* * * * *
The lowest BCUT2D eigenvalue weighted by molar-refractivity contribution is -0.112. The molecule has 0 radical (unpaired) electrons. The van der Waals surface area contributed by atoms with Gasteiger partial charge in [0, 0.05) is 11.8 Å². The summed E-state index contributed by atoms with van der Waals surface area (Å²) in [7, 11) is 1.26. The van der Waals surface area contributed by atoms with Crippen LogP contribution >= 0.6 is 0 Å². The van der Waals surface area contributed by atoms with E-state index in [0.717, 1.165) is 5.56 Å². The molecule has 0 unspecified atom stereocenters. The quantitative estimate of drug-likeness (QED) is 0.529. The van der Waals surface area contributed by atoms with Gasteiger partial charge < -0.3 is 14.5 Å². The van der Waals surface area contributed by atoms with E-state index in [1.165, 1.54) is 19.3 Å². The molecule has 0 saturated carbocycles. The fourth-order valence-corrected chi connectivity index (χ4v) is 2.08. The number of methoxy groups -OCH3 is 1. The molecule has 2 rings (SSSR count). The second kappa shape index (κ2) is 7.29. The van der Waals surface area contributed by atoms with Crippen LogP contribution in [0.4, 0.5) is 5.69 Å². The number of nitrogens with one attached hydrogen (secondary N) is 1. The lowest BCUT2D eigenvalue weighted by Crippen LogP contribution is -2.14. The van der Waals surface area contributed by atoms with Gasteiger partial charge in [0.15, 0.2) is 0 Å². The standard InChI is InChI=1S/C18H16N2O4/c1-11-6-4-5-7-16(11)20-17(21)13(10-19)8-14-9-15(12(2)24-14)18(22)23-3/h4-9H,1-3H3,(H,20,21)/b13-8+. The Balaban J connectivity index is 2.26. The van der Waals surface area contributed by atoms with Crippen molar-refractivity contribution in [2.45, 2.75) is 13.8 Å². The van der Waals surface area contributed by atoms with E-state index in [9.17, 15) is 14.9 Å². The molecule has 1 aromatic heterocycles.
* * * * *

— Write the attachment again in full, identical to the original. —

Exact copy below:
The lowest BCUT2D eigenvalue weighted by molar-refractivity contribution is -0.112. The molecule has 0 radical (unpaired) electrons. The van der Waals surface area contributed by atoms with Gasteiger partial charge in [0, 0.05) is 11.8 Å². The summed E-state index contributed by atoms with van der Waals surface area (Å²) in [7, 11) is 1.26. The van der Waals surface area contributed by atoms with Crippen LogP contribution >= 0.6 is 0 Å². The van der Waals surface area contributed by atoms with E-state index in [0.717, 1.165) is 5.56 Å². The molecule has 0 unspecified atom stereocenters. The quantitative estimate of drug-likeness (QED) is 0.529. The van der Waals surface area contributed by atoms with Gasteiger partial charge < -0.3 is 14.5 Å². The van der Waals surface area contributed by atoms with E-state index in [1.165, 1.54) is 19.3 Å². The molecule has 0 saturated carbocycles. The fourth-order valence-corrected chi connectivity index (χ4v) is 2.08. The number of methoxy groups -OCH3 is 1. The molecule has 2 rings (SSSR count). The second kappa shape index (κ2) is 7.29. The van der Waals surface area contributed by atoms with Crippen LogP contribution in [0.4, 0.5) is 5.69 Å². The number of nitrogens with one attached hydrogen (secondary N) is 1. The lowest BCUT2D eigenvalue weighted by Crippen LogP contribution is -2.14. The van der Waals surface area contributed by atoms with Gasteiger partial charge in [0.15, 0.2) is 0 Å². The standard InChI is InChI=1S/C18H16N2O4/c1-11-6-4-5-7-16(11)20-17(21)13(10-19)8-14-9-15(12(2)24-14)18(22)23-3/h4-9H,1-3H3,(H,20,21)/b13-8+. The Balaban J connectivity index is 2.26. The van der Waals surface area contributed by atoms with Crippen molar-refractivity contribution in [2.45, 2.75) is 13.8 Å². The van der Waals surface area contributed by atoms with E-state index in [9.17, 15) is 14.9 Å². The molecule has 1 aromatic heterocycles.